- Characteristic straight-chain lipid ratios as a quick method to assess past forest-páramo transitions in the Ecuadorian Andes
- Palaeogeography, Palaeoclimatology, Palaeoecology
- Volume | Issue number
- 262 | 3-4
- Pages (from-to)
- Document type
- Faculty of Science (FNWI)
- Institute for Biodiversity and Ecosystem Dynamics (IBED)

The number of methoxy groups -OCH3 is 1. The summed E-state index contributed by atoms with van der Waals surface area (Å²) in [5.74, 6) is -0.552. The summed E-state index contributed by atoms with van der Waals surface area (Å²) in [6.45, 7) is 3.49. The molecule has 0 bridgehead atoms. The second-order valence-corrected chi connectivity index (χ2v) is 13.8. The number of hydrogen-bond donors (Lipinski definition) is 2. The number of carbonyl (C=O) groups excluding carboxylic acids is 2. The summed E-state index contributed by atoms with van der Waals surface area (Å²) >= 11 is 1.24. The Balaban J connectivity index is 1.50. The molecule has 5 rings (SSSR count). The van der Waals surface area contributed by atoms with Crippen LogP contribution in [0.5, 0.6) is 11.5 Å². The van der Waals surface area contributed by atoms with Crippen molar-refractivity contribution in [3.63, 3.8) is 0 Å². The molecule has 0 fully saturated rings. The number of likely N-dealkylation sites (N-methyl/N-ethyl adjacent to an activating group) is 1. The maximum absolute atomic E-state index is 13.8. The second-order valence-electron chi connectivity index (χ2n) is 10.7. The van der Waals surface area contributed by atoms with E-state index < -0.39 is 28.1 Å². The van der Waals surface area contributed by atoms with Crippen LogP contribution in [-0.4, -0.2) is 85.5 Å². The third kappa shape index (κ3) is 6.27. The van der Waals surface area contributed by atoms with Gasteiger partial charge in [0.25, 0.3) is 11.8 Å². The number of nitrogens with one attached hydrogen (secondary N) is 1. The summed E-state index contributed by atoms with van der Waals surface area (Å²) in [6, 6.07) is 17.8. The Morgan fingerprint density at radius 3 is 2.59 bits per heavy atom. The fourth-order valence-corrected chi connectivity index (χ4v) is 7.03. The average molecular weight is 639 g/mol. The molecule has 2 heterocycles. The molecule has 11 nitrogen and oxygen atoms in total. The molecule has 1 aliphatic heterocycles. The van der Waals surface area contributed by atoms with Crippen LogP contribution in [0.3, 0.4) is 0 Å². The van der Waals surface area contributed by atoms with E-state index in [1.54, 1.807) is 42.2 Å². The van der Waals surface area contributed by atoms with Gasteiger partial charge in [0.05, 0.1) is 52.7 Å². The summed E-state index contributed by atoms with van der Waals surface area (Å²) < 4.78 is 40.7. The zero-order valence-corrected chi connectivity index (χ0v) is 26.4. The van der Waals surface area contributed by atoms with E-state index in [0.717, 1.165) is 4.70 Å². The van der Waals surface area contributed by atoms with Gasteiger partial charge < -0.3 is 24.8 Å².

To assist sustainable reforestation efforts in the Andes in Northern Ecuador, the position of the natural upper forest line (UFL) has to be assessed. To this end, new vegetation reconstruction techniques to complement traditional reconstruction methods such as pollen analysis are being developed. One such technique is the biomarker ratio approach that uses changes in characteristic ratios of extractable lipids, such as n-alkanes and n-alcohols for a quick assessment at high spatial resolution of abrupt past vegetation changes. In the present study we assessed the applicability of this approach as indicator of past vegetation shifts from forest to páramo or vice versa in Northern Ecuador. We looked at the n-alkane and n-alcohol signals of two soil monoliths, one taken in a forest patch located 100 m above the current UFL, and the other at the same altitude in the surrounding páramo. The monoliths were sampled to a depth corresponding to at least 1500 cal yr BC. Links were sought between biomarker ratio signals in soil organic matter (SOM) and those found in plants from the vicinity during previous research. Based on the outcome an attempt was made at determining whether the forest patch had been part of the continuous forest further down slope during the last 3500 cal years. Results show that specific ratios of extractable straight-chain lipids can be used to get a quick indication of whether an area was forested or not in the past. In SOM the n-alkane relationship C29/C31 > 1 combined with the n-alcohol relationship C22/C24 < 1 was found to be characteristic for dominant forest vegetation, while the opposite relationships were indicative for past páramo vegetation. The n-alkane relationship could be explained very well by the lipid ratios of the current forest and páramo vegetation in the area. While agreeing well with the n-alkane signal, the n-alcohol signal was less robust, probably partially due to degradation of wax esters in the soil. Contrary to expectations, we conclude that the investigated forest patch was never part of the continuous forest in the vicinity in the past 3500 cal years. Instead our biomarker ratio approach suggests that the forest patch soil was once covered by páramo vegetation. Overall, this study shows that the biomarker ratio approach in volcanic ash soils can serve as a quick method for an assessment of abrupt vegetation changes such as associated with past UFL shifts at a high spatial resolution and at the location where the shift occurred. As such it is highly complementary to traditional proxies such as pollen analysis.
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